This Free Self-Care App Helps You Be Good To Yourself

This Free Self-Care App Helps You Be Good To Yourself

Alyssa Girdwain

How often have you worked through lunch and told yourself you’ll grab a bite to eat as soon as you finish a project? Suddenly it’s 5 p.m., and all you’ve eaten for the day is an RXBAR. It’s an easy trap to fall into, especially as we work towards the insatiable notion that we have to be constantly busy to keep up with everyone else. Allotting time for self-care rituals shouldn’t make you feel guilty, nor should it be a luxury — it’s a necessity. But sometimes we need a reminder.

Introducing Aloe, a self-care check-in and reminders app to keep you accountable for taking care of yourself physically, mentally and emotionally. Femsplain founder Amber Discko created the tool after nearly working herself into the ground. She worked as a digital strategist for Hillary Clinton’s presidential campaign and, between the grind and doomsday news cycle (same), her anxiety and depression spiked. She’d forget to drink water during the day or brush her teeth at night. Burnout was imminent.

Discko started an online tool to track her personal self-care journey. Aloe manifested into an online quiz used to determine which element of wellness to focus on that day. She soon started a Kickstarter campaign to develop the app and has since raised over $50,000.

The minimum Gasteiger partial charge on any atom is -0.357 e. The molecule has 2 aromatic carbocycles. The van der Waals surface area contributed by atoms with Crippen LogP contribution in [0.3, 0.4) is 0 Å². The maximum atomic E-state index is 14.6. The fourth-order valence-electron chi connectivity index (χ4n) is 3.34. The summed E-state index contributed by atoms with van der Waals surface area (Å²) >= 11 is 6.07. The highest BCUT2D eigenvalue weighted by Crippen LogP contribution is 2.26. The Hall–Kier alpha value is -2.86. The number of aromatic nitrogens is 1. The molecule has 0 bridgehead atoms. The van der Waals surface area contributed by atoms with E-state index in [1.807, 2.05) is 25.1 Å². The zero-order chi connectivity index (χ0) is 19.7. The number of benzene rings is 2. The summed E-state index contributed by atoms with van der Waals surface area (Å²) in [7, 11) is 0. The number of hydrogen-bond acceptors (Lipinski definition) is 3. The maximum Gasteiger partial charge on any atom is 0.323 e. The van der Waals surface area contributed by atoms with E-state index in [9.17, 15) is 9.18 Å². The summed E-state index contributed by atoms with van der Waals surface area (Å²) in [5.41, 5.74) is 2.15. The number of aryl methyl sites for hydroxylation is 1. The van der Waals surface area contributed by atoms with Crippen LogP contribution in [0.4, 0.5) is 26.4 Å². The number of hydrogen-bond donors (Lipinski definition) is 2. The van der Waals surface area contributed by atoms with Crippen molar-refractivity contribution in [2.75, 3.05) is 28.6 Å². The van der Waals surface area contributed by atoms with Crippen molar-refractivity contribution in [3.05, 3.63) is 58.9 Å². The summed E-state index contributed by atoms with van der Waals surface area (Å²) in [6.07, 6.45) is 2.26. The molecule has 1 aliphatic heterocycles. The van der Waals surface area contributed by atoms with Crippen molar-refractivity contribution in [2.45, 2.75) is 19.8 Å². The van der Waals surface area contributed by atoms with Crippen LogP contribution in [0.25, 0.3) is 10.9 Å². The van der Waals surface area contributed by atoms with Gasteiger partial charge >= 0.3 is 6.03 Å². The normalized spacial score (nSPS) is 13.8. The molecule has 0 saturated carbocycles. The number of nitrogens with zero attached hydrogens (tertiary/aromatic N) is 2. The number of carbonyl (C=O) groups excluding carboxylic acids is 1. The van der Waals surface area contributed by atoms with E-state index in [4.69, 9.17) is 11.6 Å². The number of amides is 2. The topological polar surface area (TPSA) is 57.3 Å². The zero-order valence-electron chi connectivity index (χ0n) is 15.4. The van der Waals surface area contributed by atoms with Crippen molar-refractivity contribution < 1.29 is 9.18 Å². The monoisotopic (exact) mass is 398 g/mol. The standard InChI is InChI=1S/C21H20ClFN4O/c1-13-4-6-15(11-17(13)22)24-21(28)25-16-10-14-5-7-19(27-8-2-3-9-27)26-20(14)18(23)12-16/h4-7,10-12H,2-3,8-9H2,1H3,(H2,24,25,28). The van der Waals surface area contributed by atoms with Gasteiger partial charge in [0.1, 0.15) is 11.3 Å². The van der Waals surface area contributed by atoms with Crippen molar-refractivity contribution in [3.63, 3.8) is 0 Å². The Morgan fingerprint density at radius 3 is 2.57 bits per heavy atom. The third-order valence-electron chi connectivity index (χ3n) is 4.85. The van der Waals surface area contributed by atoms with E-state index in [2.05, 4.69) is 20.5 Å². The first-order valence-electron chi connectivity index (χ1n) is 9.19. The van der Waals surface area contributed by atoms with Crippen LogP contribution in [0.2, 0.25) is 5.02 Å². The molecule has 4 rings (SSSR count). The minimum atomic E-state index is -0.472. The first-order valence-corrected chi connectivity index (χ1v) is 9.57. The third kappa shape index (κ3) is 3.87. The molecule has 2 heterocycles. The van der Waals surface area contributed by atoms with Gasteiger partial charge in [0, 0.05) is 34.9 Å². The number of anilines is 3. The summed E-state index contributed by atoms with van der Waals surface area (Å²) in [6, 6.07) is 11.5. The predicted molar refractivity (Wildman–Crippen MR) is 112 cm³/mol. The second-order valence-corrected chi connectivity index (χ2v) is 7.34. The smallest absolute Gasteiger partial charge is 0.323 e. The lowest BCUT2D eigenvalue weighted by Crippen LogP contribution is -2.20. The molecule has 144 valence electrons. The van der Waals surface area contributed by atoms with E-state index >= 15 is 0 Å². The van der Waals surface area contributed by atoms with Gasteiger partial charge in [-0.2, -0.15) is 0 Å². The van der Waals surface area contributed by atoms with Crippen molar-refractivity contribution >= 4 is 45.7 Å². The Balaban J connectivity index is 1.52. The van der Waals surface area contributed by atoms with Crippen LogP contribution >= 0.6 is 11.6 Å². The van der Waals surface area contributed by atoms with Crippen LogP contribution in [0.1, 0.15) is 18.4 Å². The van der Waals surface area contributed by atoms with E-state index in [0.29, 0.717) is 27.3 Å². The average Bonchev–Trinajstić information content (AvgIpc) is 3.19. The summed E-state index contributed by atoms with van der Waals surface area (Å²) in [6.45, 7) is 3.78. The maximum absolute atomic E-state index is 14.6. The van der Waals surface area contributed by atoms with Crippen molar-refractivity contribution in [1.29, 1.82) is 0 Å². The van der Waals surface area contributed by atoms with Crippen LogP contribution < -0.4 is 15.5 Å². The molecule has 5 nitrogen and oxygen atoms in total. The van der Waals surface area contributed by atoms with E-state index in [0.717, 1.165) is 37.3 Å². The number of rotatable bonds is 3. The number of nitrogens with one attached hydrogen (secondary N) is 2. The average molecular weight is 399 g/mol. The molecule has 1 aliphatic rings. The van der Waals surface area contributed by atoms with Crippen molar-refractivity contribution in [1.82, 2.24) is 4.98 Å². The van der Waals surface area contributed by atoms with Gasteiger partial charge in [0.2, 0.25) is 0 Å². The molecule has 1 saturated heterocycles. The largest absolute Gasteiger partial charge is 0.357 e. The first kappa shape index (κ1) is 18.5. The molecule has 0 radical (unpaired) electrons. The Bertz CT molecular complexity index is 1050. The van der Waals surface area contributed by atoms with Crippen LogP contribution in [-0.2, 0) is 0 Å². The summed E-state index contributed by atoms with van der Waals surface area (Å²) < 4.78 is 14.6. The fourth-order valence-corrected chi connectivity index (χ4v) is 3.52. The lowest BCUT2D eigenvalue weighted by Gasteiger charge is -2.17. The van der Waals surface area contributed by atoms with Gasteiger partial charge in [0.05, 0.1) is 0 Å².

The free app’s function is threefold: It pushes self-care reminders, creates a space to check-in and mark accomplishments, and has a place for reflection. Discko, a gardening aficionado, also hopes to foster a supportive community through Aloe’s virtual community garden feature where users send emoji flowers to encourage others.

“I believe people are finally realizing that we can’t wait until everything is awful to take care of ourselves,” Discko tells Brit + Co.

? Back our app on Kickstarter to never feel guilty about forgetting to drink water again. Link in bio

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The Aloe app, much like its namesake plant, hopes to be a soothing source of rejuvenation. Discko developed Aloe as a companion to mental health services — not a replacement for therapy or medication. She also hopes Aloe can “fill the gap in self-care” for people of color, transgender and queer people, disabled people or those on a limited income. Self-care can mean face masks and bubble baths, but it can also be simpler than that, like drinking a glass of water, taking your medication on time or escaping the Twittersphere to enjoy the moment.

The first version of Aloe is set to launch on iOS by Jan. 2018. Until then, people can still use Aloe’s online self-care checklist and follow the Twitter bot Aloe, which sends out positive tweets of encouragement. People can also help maintain the illustrated community garden by tweeting various emojis.